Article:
Remember: "When fears are grounded, dreams take flight"


Thursday, September 7, 2017


Almost to the day, 5 years ago, Fujifilm announced their second interchangeable X-series camera, the Fujifilm X-E1. This was my first X-series and the camera that eventually would start my switching process from DSLR to Mirrorless. See an older post called Bye Bye Nikon, Hello Fujifilm for more.

Today, Fujifilm Japan, announced the brand new X-E3, a "Rangefinder like" camera which very much has kept the same retro look as the original X-E1, which I still own today. 

Meanwhile there have been other versions of the X-E series in between; the X-E2 was announced in October 2013; having a new CMOS II sensor (still 16MPx) and new processor, the camera also had a larger LCD. A substantial update!

When the X-E2S came out in January 2016, a lot of X-shooters thought of it as being a less important update; main differences being the addition of the electronic shutter, Hybrid AF system with Zone and Wide Tracking modes, a slightly increased ISO range and few other minor items. 

Since its early days, the X-E series has always been the smaller brother of the X-Pro line; a little more compact, without the Optical Viewfinder (OVF) and significantly cheaper; like the X-Pro line, it is also a "Rangefinder like" camera, unlike the X-T series (presently X-T2 and X-T20) which are much more DSLR like.

When there were no announcements of an X-E2S replacement for more than 12 months after the X-Pro2 was announced, some became quite vocal about the lack of a new X-E series! Well I guess today the waiting is over!

As an official X-photographer the fine guys of Fujifilm Middle East, lend me a pre-production copy of the X-E3 in late August for one week. As usual these reviews always come with a disclaimer that especially the firmware will likely not be the the same as the one I tested. I will have a more in depth look at the new firmware functionalities somewhere in the near future; likely in October 2017.

So, what do we do know already?

The X-E3 still very much feels like the original X-E1 but the top-plate is now more rounded, giving it a nice elegant look. My preproduction sample carried a Made in China label; I'm not sure whether this will be the case with the production units. In either case it feels very solid and definitively not cheap. 

At 337gr, its weight is 23gr less compared to its predecessor. It is ever so slightly smaller than the X-E2(S) in width (8mm less) and height and has few millimetres more depth. The X-E3 will be available in Black and Silver.

X-series cameras are known for their functionality through mostly well thought out buttons and dials, rather than having to go keep into a menu system. 

One of the biggest changes at the back is the fact that all of the buttons on the left have moved to the right side of the LCD; making it perfect for single hand operation, something we also saw on the X-Pro2 last year.

The camera has the same clickable joystick (officially called the Focus Lever), which we've also seen on the X-Pro2, X-100F, X-T2. It's main functionality is to change focus points, something that is very intuitive, but I find it also easy to browse the menu system.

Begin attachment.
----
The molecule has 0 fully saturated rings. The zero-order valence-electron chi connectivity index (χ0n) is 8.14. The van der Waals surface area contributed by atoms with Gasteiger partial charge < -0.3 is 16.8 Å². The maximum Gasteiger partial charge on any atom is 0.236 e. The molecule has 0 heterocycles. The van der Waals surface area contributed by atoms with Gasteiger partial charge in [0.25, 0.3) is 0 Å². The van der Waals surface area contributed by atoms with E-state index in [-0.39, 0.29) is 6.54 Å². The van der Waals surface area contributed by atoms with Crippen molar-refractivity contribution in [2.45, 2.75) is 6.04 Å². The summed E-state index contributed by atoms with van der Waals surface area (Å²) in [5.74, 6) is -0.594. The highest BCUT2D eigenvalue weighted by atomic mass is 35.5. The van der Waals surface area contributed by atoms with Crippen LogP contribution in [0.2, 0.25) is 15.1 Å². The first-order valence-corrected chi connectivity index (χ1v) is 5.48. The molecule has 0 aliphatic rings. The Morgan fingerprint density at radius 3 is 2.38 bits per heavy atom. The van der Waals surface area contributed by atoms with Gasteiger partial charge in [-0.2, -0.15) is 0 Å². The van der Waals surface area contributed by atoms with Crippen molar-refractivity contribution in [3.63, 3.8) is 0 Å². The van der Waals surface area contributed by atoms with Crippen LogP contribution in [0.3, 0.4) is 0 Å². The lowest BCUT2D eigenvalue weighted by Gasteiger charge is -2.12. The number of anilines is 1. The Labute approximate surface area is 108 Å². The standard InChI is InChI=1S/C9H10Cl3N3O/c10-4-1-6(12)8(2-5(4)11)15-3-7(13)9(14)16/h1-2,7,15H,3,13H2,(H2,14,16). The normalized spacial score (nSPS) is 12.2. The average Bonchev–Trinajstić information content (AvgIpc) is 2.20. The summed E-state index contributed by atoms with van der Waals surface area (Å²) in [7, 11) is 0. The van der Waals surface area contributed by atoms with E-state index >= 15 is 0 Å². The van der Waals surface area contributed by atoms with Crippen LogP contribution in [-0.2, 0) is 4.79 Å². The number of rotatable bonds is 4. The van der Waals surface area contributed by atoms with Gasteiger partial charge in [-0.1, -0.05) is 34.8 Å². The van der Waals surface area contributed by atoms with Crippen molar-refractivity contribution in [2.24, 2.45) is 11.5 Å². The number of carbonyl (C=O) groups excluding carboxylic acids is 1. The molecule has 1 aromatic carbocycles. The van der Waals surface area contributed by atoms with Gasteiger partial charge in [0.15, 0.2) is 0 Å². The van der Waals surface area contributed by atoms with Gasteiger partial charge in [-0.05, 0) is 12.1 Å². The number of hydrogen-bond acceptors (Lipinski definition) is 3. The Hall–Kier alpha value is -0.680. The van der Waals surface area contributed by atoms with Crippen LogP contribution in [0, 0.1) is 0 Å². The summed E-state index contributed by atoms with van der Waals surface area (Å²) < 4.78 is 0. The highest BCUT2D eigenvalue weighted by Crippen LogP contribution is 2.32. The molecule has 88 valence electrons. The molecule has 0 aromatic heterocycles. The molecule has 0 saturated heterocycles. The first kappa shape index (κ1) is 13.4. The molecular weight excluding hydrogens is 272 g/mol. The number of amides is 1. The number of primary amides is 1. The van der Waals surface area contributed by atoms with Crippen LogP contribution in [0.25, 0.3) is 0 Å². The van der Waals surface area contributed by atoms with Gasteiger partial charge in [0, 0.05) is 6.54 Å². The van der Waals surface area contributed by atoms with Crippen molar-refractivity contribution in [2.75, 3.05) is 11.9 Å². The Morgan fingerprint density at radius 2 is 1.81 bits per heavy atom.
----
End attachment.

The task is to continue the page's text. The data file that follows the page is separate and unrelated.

But what sticks out straight away when looking at the back of the camera, is the absence of the 4 way controller, officially called the D-pad which is found on virtually all X-series cameras since day 1. Well, the D-pad is not on the LCD screen but is part of the LCD touchscreen on the X-E3; something that I wasn't wild about at first sight, but that has gradually grown on me during the week I used the camera. Since the "joystick" has been introduced on the X-Pro2, I must admit that I do find myself touching the D-pad far less than before and that is probably why the Fujifilm engineers went this way. More info about its functionality under LCD screen below.

Because the D-pad is gone, a lot of free room has been created where the lower part of your thump rests. It feels very clean and more minimalistic. 

I did find that the AF-L and Q buttons stick out a bit more that on the older X-E models, leading to the occasional involuntary button pushing, especially when using a hand-strap. A thump rest (which will probably be available soon after release from third party providers), will sort this problem, if you even encounter it. Might just be my own way of carrying the camera.

The position of the delete button has moved to the top section; something that initially feels strange, but since I personally do encourage not to delete images on the camera, I seem to be fighting against my own preaching.

Like the X-100 series, the X-E series now got a front dial; the button is clickable but at the time of testing, it acted as an ISO control wheel. To change the ISO, one clicks and then turns to change it; click it again to lock the setting. Not sure if it will eventually be turned into a full function button.

The top plate of the camera has seen the least mount of changes. The pop-up flash is gone and the camera now comes with the mini EF-X8 Flash the same as on the X-T1/2. Although the light quality of this tiny flash is not bad for such a small unit, it is a shame that it can not be used to bounce of a ceiling; unlike the small built in X-E1/2 flash which could be manually held back, to bounce light of a ceiling.